Don and Brad led the latest skirmish in the Battle of the Batteries on the CN 4 Locomotive. Through dogged persistence, and a time-tested DC volt meter, they determined a number of the batteries were getting on in age and not producing like they used to - much like a few of us volunteers. So they dug in the depths of the steam room to find some better ones (batteries, not volunteers), dragged them out with some help from Barry and Phil and are charging them up for next week's episode of this spark spitting, high voltage saga.
Phil, Barry and Jamie moved the north door of the Box Car 17913, which Phil had removed from the car on Saturday, over to the Dunvegan shop for rebuilding in the future. Then they moved the large rolling stairs from Dunvegan to the Calder shop to aid in the roof work on the box car. If anyone needs really awkward stuff moved forth and back and forth again, call the experts!
Phil and Barry had done some reconnaissance deconstruction of the deteriorating roofing on the box car Tuesday. Phil commenced large scale, ripping and tearing demolition of the plywood layer with some assistance from Jamie. It was a somewhat slow process due to an enthusiastic application of spiral nails in previous preservation work on the roof. Generous use of authentic railway shop vocabulary by one of the de-constructors failed to ease the nails holding power. The other's application of patience and a very large sidewalk scraper was far more effective.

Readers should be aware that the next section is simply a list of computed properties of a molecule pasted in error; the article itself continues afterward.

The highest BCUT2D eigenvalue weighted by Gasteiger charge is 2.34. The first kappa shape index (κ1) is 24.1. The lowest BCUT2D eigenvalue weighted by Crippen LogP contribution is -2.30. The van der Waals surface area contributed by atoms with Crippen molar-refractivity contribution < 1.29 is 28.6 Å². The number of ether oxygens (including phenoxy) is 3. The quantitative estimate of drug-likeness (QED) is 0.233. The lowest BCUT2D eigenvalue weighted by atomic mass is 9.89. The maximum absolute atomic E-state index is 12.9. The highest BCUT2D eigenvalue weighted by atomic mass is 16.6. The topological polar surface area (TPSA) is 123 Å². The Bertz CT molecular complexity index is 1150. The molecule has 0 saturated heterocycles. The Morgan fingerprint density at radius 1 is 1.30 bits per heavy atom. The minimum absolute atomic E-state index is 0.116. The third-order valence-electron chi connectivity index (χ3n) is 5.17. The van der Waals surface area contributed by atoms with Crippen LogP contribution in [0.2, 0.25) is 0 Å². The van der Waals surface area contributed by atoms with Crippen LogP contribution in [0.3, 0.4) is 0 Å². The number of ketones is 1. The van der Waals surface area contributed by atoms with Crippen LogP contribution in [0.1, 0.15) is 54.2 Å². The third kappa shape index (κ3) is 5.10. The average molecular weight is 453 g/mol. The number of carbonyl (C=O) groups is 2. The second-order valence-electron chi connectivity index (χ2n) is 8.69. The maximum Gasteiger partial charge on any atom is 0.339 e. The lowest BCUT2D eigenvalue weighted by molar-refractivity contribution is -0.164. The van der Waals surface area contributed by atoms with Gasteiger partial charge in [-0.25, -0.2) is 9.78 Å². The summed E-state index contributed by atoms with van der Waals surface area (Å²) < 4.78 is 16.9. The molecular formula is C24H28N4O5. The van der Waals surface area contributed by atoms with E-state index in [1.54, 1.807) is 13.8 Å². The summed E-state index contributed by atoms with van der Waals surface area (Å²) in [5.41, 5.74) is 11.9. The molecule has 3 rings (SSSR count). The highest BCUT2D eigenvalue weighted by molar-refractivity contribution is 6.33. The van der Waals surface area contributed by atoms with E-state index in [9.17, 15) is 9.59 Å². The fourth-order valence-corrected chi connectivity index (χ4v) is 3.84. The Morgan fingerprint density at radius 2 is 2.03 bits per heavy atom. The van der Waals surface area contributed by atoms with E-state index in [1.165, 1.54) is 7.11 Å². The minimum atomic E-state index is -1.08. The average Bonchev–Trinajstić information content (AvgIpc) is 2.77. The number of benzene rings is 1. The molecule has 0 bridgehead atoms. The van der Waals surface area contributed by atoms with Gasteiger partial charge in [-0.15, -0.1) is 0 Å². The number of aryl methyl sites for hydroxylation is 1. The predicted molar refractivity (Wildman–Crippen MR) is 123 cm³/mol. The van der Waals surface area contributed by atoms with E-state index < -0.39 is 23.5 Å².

Barry aka "Rembrandt" continued the appearance upgrade on Locomotive 1392 with an attractive, glossy, black paint application on the smoke box sides and front, headlight and number board casings, smoke stack, piping and his pants and jacket.
It must be mentioned these volunteer activities on site are only part of the parcel. Off-site Herb, Irene, Ivan, Hans, John, Steven, Marla, Tim and other anonymous folks (the Q-section, for Bond fans) are working diligently (really, they are) on all the behind the scenes and in front of the public marketing, internet, archiving, research and administration activities. That's an equitable division of labor - they do all the hard stuff, museum guys do all the fun stuff!
Often referred to as "deathless prose". Submitted by Jamie who is an expert in this and many other areas!